Not sure how they compare on features.

 

You could always run a pfSense VM on your unRAID server. All you would need in an extra NIC. Lots of people do it with the only major cavet being that if your unRAID server goes down you will lose your network.

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BAlGaInTl

You could always run a pfSense VM on your unRAID server. All you would need in an extra NIC. Lots of people do it with the only major cavet being that if your unRAID server goes down you will lose your network.

 

I've thought of this... my server mb has dual NICs, so it could do it.

 

But part of all this is to try and get all the extra stuff off my media server. :)

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Sammy

If you're not missing it - then you likely don't need it ;)

 

As an example, I wanted to investigate packet drops on the UDM Pro and to my disbelief, the dropped packets were not available to be viewed in the Ubiquiti interface !  The view was they should be passed to an external syslog server - which is perfectly acceptable in a commercial environment, but for a soho, the ability to fault find is extremely limited if you can't easily see what is being accepted and what is being dropped.  

 

Packet Loss stats are in the USG Controller Interface. Not sure if there's anything to do but look at the stats though as I'm relativity new to USG.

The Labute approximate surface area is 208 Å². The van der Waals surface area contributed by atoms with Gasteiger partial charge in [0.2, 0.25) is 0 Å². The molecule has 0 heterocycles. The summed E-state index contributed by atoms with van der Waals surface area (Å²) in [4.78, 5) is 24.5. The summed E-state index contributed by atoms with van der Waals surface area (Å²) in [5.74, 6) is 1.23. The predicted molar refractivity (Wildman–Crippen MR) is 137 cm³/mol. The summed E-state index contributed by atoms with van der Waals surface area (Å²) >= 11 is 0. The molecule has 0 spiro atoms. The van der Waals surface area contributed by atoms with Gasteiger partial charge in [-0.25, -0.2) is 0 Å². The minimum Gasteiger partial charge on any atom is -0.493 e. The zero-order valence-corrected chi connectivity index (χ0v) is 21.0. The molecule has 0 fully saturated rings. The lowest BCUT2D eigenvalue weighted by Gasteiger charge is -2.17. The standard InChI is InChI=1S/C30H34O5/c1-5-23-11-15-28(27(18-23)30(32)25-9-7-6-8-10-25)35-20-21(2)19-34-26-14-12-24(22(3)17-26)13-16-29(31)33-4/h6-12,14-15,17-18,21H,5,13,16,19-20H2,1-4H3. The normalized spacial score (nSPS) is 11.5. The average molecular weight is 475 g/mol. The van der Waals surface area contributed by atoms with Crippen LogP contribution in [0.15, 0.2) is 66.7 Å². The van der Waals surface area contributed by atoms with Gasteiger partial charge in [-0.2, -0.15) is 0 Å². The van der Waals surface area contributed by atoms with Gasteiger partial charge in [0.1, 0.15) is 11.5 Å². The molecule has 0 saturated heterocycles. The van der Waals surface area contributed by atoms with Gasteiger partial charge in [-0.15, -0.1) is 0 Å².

post-110-0-90472800-1587571826_thumb.png

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BAlGaInTl

If you're not missing it - then you likely don't need it ;)

 

As an example, I wanted to investigate packet drops on the UDM Pro and to my disbelief, the dropped packets were not available to be viewed in the Ubiquiti interface !  The view was they should be passed to an external syslog server - which is perfectly acceptable in a commercial environment, but for a soho, the ability to fault find is extremely limited if you can't easily see what is being accepted and what is being dropped.  

 

That sounds like it's WAY more than I need.  :)

 

I basically miss my router level VPN, and would like to possibly segment my network with a VLAN or two.  The ER X would probably meet my needs just fine... but I also like the shiny. 

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BAlGaInTl

LOL...

 

I'm in a complete network rabbit hole now...

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Spaceboy

Pfsense router, 24 port Poe edgemax switch, UniFi controller on an nuc and three UniFi aps (one indoor, one outdoor and one for an iot vlan) here. I knew nothing about networking a year ago, probably don’t know much more now [emoji23] but I’ve enjoyed learning new things and implementing some useful functionality